As a consumer in 2021, we expect to be inundated with choices. Thanks to industry growth and innovation, we continually have more products and services at our fingertips, giving us increased access to the things that bring us joy, convenience and more – and what could be bad about that?
Choice or decision paralysis is a common reaction to overanalysing a situation and can very much be experienced when faced with the increasing amount that is offered to us today, not only from various brands but via a multitude of channels. So much so, we can face a complete freeze response and not end up making a purchase at all.
Brands know a decrease in what’s on offer isn’t what consumers want, but how can we avoid being so overwhelmed with what we could purchase, that we avoid it completely?
Rather than wilfully narrowing their offering, many brands are opting to use and develop tools and tactics to help consumers with more personalised decision-making. If you’ve purchased, browsed, or engaged in any way with a digital platform, you’ll have experienced this in action. It’s Netflix knowing what you might want to binge next, it’s Amazon knowing what else you might want to add to your basket, and it’s definitely the next piece of content you see when you scroll.
We can now rely on a multitude of channels to navigate us toward better decision-making, without the time and energy wasted agonising over making the right choice. Algorithms are underway, working to base our next experience on our previous actions, and knowing it’s based fundamentally on us, we trust the suggestions – perhaps more so than a friend’s recommendation. After all, this is pure data and science!
This idea of data-driven personalisation is continually being developed, such as through the use of AI, allowing recommendations and curations to become more and more accurate. But this doesn’t just stop at your past habits – this is working toward even predicting your future ones!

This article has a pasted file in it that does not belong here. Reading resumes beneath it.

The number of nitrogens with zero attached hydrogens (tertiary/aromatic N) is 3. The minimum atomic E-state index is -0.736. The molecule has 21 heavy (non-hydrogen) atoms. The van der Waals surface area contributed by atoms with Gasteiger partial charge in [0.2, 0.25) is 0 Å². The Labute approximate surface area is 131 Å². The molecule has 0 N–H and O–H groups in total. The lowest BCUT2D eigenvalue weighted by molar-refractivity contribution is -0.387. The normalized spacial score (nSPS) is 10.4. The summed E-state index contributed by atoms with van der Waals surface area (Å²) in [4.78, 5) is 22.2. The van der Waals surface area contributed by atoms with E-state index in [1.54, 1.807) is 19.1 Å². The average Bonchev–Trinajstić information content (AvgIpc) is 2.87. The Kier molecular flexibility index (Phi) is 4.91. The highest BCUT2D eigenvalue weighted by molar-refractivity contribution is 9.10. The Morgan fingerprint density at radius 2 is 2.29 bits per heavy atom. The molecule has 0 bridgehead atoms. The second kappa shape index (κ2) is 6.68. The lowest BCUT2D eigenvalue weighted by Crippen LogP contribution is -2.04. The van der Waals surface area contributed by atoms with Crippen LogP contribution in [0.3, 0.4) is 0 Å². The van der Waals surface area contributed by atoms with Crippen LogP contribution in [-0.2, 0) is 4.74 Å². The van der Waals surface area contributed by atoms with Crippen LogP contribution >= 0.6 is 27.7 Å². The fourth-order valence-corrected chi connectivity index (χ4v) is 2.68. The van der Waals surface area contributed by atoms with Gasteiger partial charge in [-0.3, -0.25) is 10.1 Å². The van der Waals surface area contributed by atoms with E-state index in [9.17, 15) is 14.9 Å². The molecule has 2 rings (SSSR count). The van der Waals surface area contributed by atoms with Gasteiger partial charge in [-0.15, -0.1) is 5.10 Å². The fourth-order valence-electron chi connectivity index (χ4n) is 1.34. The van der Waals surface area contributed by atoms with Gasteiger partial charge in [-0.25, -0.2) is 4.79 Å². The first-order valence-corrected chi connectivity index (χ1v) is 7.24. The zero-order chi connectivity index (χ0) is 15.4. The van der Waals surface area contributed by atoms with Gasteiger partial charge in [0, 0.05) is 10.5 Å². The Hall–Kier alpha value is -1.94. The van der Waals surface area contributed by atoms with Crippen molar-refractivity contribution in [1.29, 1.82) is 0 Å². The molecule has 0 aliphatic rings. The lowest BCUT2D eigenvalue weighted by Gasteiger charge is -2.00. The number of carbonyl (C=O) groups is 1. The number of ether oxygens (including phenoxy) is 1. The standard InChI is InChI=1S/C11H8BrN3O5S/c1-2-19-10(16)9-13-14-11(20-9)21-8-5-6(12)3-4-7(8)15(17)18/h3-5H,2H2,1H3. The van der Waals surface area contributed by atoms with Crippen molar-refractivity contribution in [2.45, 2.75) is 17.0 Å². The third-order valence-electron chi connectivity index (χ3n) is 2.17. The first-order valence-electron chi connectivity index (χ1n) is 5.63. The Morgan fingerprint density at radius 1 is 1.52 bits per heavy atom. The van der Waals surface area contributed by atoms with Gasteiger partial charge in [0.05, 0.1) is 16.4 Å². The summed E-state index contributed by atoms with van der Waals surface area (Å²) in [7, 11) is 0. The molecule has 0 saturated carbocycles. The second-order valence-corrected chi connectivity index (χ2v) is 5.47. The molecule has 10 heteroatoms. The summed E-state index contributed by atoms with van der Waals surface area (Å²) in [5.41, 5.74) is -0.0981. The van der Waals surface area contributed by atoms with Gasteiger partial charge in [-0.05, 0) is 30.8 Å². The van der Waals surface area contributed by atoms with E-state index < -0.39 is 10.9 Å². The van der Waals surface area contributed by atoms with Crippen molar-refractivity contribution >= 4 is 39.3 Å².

This form of customer service and sales strategy is moving further away from reactive, and closer to proactive. An example, titled Psychic Pizza, explains the difference. Whilst a pizza brand like Domino’s may use your previous purchases to push you toward relevant deals at your next check-out, pizza brands of the future may well be able to deliver your pizza before you even knew you wanted one!
This is an extreme example but goes to show where brands are headed when it comes to this space. Whilst current reactive examples offer customers the benefit of removing a sense of uncertainty (you’re much more likely to try a new expensive face cream if you know it’s actively been suggested based on the routine you already have), proactive examples double down on this and also add the element of a pleasant surprise.
Whilst current technology and infrastructure may not be ready for psychic pizzas, brands can be taking advantage of the innovation already accessible to allow data-driven personalisation for their customers and thereby become a partner that consumers rely on, showcasing a want to sell them something right for them, rather than selling them as much as possible. Building trust in this way with increasingly accurate recommendations that hit the mark will build customer reassurance and loyalty over an increasingly short period of time.
*ding-dong* OH – PIZZA’S HERE!